The annual Monumental Celebration at Union Station has become a Commencement tradition. The black-tie optional event commemorates the culmination of four years of study at GW. While this event has been a good way for students to celebrate their graduation, the rising cost of the event, coupled with sharply lower attendance and a University facing significant cutbacks, makes it questionable whether this is an expense GW should be incurring at this time.
Last year, when a record number of people attended the function, the University lost $50,000. This year, nearly 2,000 less people plan on attending. Given that the University already had to increase the price of the event to counteract rising overhead costs, it is apparent that the University will be looking at even more significant losses from this event. Since GW has announced its intention to make administrative cuts and eliminate popular student programs such as the newspaper readership program, the University should look into ways to scale back the overhead costs of Monumental, while still preserving its significance for graduates.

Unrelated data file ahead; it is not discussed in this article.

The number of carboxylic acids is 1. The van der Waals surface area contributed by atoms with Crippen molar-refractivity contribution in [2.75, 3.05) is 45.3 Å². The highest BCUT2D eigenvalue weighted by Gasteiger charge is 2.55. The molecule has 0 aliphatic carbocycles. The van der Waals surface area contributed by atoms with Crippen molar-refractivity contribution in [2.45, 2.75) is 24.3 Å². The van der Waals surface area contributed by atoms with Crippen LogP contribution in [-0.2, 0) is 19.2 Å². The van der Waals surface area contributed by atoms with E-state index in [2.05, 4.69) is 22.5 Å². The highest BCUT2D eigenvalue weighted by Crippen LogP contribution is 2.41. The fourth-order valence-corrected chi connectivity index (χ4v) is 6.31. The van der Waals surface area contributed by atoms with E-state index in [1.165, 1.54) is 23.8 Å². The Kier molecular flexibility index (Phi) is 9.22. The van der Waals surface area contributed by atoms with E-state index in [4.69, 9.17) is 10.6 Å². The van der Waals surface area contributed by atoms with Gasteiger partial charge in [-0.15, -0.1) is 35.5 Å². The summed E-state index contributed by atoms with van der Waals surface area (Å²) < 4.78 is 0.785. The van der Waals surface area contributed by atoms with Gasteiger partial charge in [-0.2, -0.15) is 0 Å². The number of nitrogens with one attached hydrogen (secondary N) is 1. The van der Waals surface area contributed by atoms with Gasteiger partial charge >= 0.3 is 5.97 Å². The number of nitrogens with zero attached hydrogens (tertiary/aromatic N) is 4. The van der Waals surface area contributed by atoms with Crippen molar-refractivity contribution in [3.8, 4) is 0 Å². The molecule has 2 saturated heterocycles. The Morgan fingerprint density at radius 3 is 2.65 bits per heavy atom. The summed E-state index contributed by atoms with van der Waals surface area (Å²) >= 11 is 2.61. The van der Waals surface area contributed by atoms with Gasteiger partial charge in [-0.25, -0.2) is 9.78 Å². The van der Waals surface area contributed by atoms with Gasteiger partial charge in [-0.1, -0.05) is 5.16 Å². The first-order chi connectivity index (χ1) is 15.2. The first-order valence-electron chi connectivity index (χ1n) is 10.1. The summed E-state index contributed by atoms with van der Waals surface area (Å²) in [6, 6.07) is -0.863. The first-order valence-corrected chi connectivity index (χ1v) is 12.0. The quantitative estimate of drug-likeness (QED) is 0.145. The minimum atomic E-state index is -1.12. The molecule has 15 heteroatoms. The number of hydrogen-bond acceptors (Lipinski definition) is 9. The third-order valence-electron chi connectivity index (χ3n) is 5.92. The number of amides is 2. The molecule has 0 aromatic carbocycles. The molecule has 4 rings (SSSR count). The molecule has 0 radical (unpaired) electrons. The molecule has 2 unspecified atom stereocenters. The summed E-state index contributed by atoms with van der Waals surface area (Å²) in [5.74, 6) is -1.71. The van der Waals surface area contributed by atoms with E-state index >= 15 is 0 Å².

In an attempt to achieve this, the University must look at the budget for the event and find ways to cut costs and scale down the event. Currently, the University has booked two swing bands and a DJ for the event. It is unlikely that having only one of these options would significantly detract from the quality of the event, but it would significantly lower costs. The University should also consider cutting the caricature artists and face painters – both of which are geared toward young children rather than college graduates and their parents. The University should even consider changing the location of the event if the cost of renting out Union Station proves to be so burdensome that GW, and its students and families, cannot afford it.
Having an opulent gala is for naught if no one decides to come. Given that the rising costs have put the price of the event out of reach for many graduates – and their families – in addition to being a significant strain on its budget, the University should look into ways of preserving the tradition without breaking the bank.